The American army was posted at Roxbury, Cam bridge, and on Winter and Prospect Hills, in front of Burker's Hill. These positions formed a crescent of twelve miles in extent After reconnoitring the situation of the enemy, and examining the state of his own army, the General attempted a better organization of the troops. He formed them into three divisions ; the division at Roxbury formed the right wing of the arnıy, and was commanded by General Ward ; thu division on Prospect and Winter Hills coniposed tho
left wing, and was commanded by General Lee; and the troops at Cambridge formed the centre, and wero commanded by General Washington in person. The forces were deemed incompetent to defend this extended camp, but the situation of the country did not fa vour a more compact arrangement; nor could the neighbouring country be otherwise defended from the depredations of the enemy.
These positions were secured by lines and forts ; and a few companies of men were posted in the towns around Boston Bay, most exposed to annoyance by British armed vessels.
General Washington found himself embarrassed by the total want of system in every department of the army. In the execution of the duties of his commission, it became necessary to open a correspondence, not only with the Continental Congress, and with most of the Governments of the Colonies, but also with the Committees of all those towns which furnished supplies for the army. In a letter to Congress on this subject, he observes,
“I should be extremely deficient of gratitude, as well as justice, if I did not take the first opportunity to acknowledge the readiness and attention which the Congress, and the different Committees have shown, to make every thing as convenient and agreeable as possible ; but there is a vital and inherent principle of delay, incompatible with military service, in transacting business through such various and different channels. I esteem ii my duty, therefore, to represent the inconvenience that must unavoidably ensue from a dependence on a number of persons for supplies, and submit it to the consideration of Congress, whether the publick service will not be the best promoted by appointing a Commissarv General for the purpose.”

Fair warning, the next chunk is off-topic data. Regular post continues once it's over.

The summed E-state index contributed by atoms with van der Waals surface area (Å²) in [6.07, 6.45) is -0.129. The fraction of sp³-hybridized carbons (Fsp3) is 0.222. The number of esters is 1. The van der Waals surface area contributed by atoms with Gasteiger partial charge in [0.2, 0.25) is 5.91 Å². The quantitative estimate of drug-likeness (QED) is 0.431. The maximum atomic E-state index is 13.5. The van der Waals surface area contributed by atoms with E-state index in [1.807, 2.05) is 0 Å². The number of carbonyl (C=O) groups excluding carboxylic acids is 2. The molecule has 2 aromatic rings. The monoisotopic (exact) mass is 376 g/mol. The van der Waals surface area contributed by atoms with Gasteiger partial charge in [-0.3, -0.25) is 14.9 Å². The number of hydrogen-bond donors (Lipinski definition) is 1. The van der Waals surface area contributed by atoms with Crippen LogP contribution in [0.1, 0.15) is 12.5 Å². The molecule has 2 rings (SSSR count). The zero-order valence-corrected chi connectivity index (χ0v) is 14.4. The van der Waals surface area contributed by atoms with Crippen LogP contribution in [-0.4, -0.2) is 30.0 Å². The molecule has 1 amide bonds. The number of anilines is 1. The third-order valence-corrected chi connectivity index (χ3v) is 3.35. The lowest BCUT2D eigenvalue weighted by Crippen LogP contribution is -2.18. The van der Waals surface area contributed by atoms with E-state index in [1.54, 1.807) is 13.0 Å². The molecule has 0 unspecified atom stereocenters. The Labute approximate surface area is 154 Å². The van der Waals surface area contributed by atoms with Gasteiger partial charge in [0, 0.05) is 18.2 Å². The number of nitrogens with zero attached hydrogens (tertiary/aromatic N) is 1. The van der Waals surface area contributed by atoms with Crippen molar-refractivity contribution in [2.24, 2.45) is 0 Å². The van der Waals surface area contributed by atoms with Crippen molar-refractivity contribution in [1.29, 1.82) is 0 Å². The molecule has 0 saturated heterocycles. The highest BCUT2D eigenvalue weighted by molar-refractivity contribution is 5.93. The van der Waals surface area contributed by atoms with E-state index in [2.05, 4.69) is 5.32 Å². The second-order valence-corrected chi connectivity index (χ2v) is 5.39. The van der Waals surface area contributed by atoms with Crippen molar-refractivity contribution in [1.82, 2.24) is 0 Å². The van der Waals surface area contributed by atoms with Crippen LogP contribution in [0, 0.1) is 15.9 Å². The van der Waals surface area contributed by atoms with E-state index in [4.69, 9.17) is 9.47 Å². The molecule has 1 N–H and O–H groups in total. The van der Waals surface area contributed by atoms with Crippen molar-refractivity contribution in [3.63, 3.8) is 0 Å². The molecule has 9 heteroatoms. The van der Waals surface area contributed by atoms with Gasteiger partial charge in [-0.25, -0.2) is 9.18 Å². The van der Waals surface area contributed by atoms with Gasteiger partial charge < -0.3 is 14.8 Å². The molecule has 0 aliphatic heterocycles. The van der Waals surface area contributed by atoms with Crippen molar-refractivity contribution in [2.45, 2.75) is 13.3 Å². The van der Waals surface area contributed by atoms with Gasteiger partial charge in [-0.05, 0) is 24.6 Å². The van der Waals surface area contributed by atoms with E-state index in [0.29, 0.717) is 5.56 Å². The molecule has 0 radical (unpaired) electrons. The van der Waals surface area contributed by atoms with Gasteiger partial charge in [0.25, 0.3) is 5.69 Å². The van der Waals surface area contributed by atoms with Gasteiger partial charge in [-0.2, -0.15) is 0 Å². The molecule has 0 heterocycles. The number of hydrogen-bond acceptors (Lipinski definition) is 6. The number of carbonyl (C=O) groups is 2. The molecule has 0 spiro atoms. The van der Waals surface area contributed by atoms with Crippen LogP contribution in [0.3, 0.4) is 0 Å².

An inquiry into the state of the magazine of powder was among the first cares of General Washington, and three hundred and three barrels in store was the
return made to him. Soon after he discovered, that :his return embraced the whole quantity brought into camp, without deducting what had been expended; and that there remained on hand only sufficient to furnish the army with nine cartridges a man. While the greatest caution was used to keep this alarming fact a secret, the utmost exertions were employed to obtain a supply of this article of absolute necessity in war. Application was made to all the Colonies, and measures were adopted, to import powder into the country. The immediate danger was soon removed by an arrival of a small quantity sent from Elizabethtown, in New-Jersey. Under the perplexities which arose from the defect of arins, the want of clothing and magazines, from the want of engineers, and from the confused state of the staff department, the mind of General Washington was, in some measure, cheered by a view of the men who composed his troops. “It requires,” says he, in a letter to the President of Congress,